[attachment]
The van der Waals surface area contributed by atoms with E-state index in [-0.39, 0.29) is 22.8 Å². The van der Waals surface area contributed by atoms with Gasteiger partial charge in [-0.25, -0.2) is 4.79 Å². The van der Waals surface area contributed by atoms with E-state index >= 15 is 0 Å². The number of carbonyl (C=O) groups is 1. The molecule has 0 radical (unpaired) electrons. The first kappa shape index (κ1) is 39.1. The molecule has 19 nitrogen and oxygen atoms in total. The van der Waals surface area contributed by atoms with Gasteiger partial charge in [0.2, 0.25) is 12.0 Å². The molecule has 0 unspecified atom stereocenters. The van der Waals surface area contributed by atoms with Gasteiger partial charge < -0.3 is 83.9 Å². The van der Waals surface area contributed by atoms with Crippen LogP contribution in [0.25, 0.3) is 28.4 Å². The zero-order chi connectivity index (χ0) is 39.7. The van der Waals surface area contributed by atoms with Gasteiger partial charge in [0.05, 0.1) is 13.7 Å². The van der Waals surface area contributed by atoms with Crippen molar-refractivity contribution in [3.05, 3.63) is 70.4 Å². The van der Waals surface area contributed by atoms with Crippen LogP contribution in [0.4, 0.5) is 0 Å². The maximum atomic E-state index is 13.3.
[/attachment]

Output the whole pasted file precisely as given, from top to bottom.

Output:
The van der Waals surface area contributed by atoms with E-state index in [-0.39, 0.29) is 22.8 Å². The van der Waals surface area contributed by atoms with Gasteiger partial charge in [-0.25, -0.2) is 4.79 Å². The van der Waals surface area contributed by atoms with E-state index >= 15 is 0 Å². The number of carbonyl (C=O) groups is 1. The molecule has 0 radical (unpaired) electrons. The first kappa shape index (κ1) is 39.1. The molecule has 19 nitrogen and oxygen atoms in total. The van der Waals surface area contributed by atoms with Gasteiger partial charge in [0.2, 0.25) is 12.0 Å². The molecule has 0 unspecified atom stereocenters. The van der Waals surface area contributed by atoms with Gasteiger partial charge < -0.3 is 83.9 Å². The van der Waals surface area contributed by atoms with Crippen LogP contribution in [0.25, 0.3) is 28.4 Å². The zero-order chi connectivity index (χ0) is 39.7. The van der Waals surface area contributed by atoms with Gasteiger partial charge in [0.05, 0.1) is 13.7 Å². The van der Waals surface area contributed by atoms with Crippen molar-refractivity contribution in [3.05, 3.63) is 70.4 Å². The van der Waals surface area contributed by atoms with Crippen LogP contribution in [0.4, 0.5) is 0 Å². The maximum atomic E-state index is 13.3.